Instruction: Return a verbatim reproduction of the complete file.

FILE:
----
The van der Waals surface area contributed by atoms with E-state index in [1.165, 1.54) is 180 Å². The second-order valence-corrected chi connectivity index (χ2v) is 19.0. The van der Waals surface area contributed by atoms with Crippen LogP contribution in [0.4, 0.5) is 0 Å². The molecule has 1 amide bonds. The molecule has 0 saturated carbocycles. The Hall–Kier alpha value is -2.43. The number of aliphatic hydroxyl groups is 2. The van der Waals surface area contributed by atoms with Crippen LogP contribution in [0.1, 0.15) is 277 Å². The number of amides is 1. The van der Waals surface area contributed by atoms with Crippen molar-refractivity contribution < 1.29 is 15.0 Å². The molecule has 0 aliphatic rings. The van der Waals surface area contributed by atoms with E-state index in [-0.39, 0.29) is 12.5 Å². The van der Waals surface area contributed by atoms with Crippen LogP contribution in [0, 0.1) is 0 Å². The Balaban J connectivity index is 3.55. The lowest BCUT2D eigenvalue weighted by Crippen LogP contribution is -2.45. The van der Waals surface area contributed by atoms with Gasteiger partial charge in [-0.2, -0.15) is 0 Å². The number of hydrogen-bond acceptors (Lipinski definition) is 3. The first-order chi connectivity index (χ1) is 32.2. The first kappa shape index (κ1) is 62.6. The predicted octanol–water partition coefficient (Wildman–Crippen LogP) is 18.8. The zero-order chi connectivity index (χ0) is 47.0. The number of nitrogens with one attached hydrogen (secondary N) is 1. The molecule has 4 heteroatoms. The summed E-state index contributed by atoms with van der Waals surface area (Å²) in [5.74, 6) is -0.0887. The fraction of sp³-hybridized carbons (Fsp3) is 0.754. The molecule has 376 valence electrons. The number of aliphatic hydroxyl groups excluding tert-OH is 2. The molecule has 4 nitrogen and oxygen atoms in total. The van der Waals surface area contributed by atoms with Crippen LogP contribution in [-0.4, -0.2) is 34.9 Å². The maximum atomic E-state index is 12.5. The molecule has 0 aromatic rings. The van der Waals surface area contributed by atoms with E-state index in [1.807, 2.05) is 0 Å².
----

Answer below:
The van der Waals surface area contributed by atoms with E-state index in [1.165, 1.54) is 180 Å². The second-order valence-corrected chi connectivity index (χ2v) is 19.0. The van der Waals surface area contributed by atoms with Crippen LogP contribution in [0.4, 0.5) is 0 Å². The molecule has 1 amide bonds. The molecule has 0 saturated carbocycles. The Hall–Kier alpha value is -2.43. The number of aliphatic hydroxyl groups is 2. The van der Waals surface area contributed by atoms with Crippen LogP contribution in [0.1, 0.15) is 277 Å². The number of amides is 1. The van der Waals surface area contributed by atoms with Crippen molar-refractivity contribution < 1.29 is 15.0 Å². The molecule has 0 aliphatic rings. The van der Waals surface area contributed by atoms with E-state index in [-0.39, 0.29) is 12.5 Å². The van der Waals surface area contributed by atoms with Crippen LogP contribution in [0, 0.1) is 0 Å². The Balaban J connectivity index is 3.55. The lowest BCUT2D eigenvalue weighted by Crippen LogP contribution is -2.45. The van der Waals surface area contributed by atoms with Gasteiger partial charge in [-0.2, -0.15) is 0 Å². The number of hydrogen-bond acceptors (Lipinski definition) is 3. The first-order chi connectivity index (χ1) is 32.2. The first kappa shape index (κ1) is 62.6. The predicted octanol–water partition coefficient (Wildman–Crippen LogP) is 18.8. The zero-order chi connectivity index (χ0) is 47.0. The number of nitrogens with one attached hydrogen (secondary N) is 1. The molecule has 4 heteroatoms. The summed E-state index contributed by atoms with van der Waals surface area (Å²) in [5.74, 6) is -0.0887. The fraction of sp³-hybridized carbons (Fsp3) is 0.754. The molecule has 376 valence electrons. The number of aliphatic hydroxyl groups excluding tert-OH is 2. The molecule has 4 nitrogen and oxygen atoms in total. The van der Waals surface area contributed by atoms with Crippen LogP contribution in [-0.4, -0.2) is 34.9 Å². The maximum atomic E-state index is 12.5. The molecule has 0 aromatic rings. The van der Waals surface area contributed by atoms with E-state index in [1.807, 2.05) is 0 Å².